• Career pathing, career pathing, career pathing! This does not have to be an expensive endeavor, but you do need to commit time, energy, and ongoing support for the initiative. It starts with communication and a document! While you may think pay alone is what is causing decreased engagement, you would be surprised to know that a higher percentage of employees state achievements and recognition go further to engage them than pay alone. This is based on the two-factor theory of motivation proposed by psychologist Frederick Herzberg. Sure, pay is important to our livelihoods, but to truly motivate and engage your employees we must think beyond compensation.
  • Build your development program from the ground up. Development programs, especially leadership development programs, should be tied to your strategic initiatives and embedded in your organization’s culture with a competency framework. Most leadership development programs fail because they miss this critical step in the process. With many programs available on the market, choosing one is more than just looking at the bells and whistles and the brand name of who is offering it and it is often more beneficial if you can create the program from the ground up, making it specific to your organization. Your leaders will see the impact they are making to the organization if the content of the program is chosen based on sound data.
  • Open a feedback loop. Utilize assessment tools and 360-degree feedback consistently before, during, and after all development program completions. This is going to help the organization measure learning agility in the employees, while also allowing the employee to visually see and hear their accomplishments.
    Research shows that leadership programs which utilize these tools and align with the strategic goals of the organization, are more likely to see impact to the organization and in turn foster organizational commitment from the employee.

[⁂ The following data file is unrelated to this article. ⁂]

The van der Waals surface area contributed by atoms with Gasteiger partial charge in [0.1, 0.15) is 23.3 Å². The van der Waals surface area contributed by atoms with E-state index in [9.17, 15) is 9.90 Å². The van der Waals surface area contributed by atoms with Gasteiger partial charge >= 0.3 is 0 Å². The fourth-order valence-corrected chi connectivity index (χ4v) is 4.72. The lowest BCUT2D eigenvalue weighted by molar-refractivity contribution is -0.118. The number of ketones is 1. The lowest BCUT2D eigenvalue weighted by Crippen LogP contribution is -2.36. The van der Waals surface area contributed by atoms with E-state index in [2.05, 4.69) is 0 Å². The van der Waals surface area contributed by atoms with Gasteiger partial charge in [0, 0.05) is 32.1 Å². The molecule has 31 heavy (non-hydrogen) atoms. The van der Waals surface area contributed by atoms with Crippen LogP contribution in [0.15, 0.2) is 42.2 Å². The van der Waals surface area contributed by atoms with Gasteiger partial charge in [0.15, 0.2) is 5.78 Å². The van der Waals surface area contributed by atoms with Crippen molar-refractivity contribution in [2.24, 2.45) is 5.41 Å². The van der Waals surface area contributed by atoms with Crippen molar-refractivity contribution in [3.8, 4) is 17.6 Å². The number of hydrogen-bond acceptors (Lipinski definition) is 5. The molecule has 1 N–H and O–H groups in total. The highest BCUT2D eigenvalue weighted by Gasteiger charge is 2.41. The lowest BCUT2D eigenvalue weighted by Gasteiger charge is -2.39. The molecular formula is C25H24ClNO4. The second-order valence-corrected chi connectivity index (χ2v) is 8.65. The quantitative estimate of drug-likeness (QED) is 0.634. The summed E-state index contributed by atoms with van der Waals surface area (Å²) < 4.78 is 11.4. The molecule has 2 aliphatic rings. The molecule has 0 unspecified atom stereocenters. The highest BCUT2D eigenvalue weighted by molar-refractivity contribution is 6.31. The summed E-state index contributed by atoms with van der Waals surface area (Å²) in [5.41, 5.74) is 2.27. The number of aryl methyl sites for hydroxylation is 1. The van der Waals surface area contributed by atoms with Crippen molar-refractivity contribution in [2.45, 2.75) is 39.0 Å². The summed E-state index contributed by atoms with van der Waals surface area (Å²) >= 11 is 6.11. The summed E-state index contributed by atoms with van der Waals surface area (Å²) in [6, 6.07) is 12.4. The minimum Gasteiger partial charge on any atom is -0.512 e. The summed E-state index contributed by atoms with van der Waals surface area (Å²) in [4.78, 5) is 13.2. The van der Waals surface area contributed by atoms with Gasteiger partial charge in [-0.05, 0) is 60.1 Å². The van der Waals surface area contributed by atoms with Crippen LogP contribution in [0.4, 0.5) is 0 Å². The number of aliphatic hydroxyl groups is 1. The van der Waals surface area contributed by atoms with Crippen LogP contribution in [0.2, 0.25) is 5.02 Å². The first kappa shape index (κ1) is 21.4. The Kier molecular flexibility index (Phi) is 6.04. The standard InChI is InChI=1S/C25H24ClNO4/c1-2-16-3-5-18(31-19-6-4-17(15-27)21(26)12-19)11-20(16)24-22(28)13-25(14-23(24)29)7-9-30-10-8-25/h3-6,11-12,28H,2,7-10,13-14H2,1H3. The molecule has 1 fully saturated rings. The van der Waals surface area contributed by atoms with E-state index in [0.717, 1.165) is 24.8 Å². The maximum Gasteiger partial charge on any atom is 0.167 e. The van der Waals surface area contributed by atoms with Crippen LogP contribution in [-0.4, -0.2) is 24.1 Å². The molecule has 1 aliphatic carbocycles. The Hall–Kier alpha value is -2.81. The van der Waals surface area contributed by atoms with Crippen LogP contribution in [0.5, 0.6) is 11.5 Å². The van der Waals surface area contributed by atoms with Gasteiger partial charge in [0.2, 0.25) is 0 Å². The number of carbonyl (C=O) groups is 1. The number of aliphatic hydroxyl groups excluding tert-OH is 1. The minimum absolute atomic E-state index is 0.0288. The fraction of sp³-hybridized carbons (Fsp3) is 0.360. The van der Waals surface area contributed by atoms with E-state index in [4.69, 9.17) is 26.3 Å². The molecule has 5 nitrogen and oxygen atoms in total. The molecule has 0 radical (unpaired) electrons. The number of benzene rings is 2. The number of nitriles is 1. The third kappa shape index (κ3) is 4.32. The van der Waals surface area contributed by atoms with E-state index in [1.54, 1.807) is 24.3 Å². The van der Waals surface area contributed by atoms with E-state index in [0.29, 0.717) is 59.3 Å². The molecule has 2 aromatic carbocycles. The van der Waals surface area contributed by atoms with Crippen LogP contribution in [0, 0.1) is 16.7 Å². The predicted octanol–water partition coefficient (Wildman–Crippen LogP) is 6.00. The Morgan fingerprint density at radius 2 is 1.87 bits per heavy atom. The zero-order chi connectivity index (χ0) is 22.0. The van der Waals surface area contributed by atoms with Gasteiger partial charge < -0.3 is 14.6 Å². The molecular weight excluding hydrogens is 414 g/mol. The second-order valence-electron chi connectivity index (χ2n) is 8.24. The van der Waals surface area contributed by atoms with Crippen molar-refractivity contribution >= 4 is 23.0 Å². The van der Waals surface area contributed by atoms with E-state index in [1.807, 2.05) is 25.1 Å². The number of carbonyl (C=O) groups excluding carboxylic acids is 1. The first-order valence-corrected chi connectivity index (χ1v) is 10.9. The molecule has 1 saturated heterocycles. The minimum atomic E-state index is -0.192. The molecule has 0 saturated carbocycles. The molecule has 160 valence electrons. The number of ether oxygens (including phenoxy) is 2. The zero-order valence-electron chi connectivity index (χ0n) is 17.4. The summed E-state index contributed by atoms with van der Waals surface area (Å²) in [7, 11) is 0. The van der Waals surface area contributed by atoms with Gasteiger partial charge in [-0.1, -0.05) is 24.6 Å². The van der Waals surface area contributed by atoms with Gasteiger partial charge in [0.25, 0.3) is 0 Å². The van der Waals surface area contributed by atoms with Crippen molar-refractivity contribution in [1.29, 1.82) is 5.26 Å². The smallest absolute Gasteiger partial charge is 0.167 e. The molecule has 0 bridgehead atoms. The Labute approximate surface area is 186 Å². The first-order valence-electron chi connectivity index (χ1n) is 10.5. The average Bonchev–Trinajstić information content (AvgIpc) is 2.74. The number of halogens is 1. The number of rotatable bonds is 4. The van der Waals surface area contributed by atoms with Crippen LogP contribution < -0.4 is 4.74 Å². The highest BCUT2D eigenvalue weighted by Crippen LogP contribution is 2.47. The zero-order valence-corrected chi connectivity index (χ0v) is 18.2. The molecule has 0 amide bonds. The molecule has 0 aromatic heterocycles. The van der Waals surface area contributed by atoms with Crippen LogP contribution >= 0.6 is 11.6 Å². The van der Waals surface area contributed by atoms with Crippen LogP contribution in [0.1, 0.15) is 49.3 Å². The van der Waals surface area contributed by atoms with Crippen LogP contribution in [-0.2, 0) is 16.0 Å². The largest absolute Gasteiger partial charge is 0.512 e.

Your employees are your greatest asset. The responsibility is not one-sided: both the individual and the organization must commit to being involved in the process of engagement. The conversation has to start somewhere. As an individual, I want to empower you to ask for your plan, work with your organization to ignite your passion. If you are in a leading position, and you are truly leading, then it’s time to stop the lip service and start working to plan your succession by bringing people along on the journey through a formal process.

There is a large amount of research available on the correlation between growth and development programs embedded into the organization’s mission, vision, and values. So as a closing note to my organizational development family and C-suite, it’s time to make the case to formalize a program and career paths for the organization’s future. If you are ever interested in chatting about the possibilities, I would be honored to discuss the research and exchange ideas.

Studies to examine:

  • How are top companies designing and managing their high-potential programs? A follow-up talent management benchmark study. Consulting Psychology Journal: Practice and Research
  • Setting the stage: Feedback environment improves outcomes for a 360-degree-feedback leader-development program.Consulting Psychology Journal
  • Essential Components of Leadership Development programs. Journal of Managerial Issues
Amber Bailey

Amber Bailey

With over a decade of experience in developing and creating content specific to the credit union industry, Amber specializes in applying adult learning theory to the corporate training environment. She ... Web: Details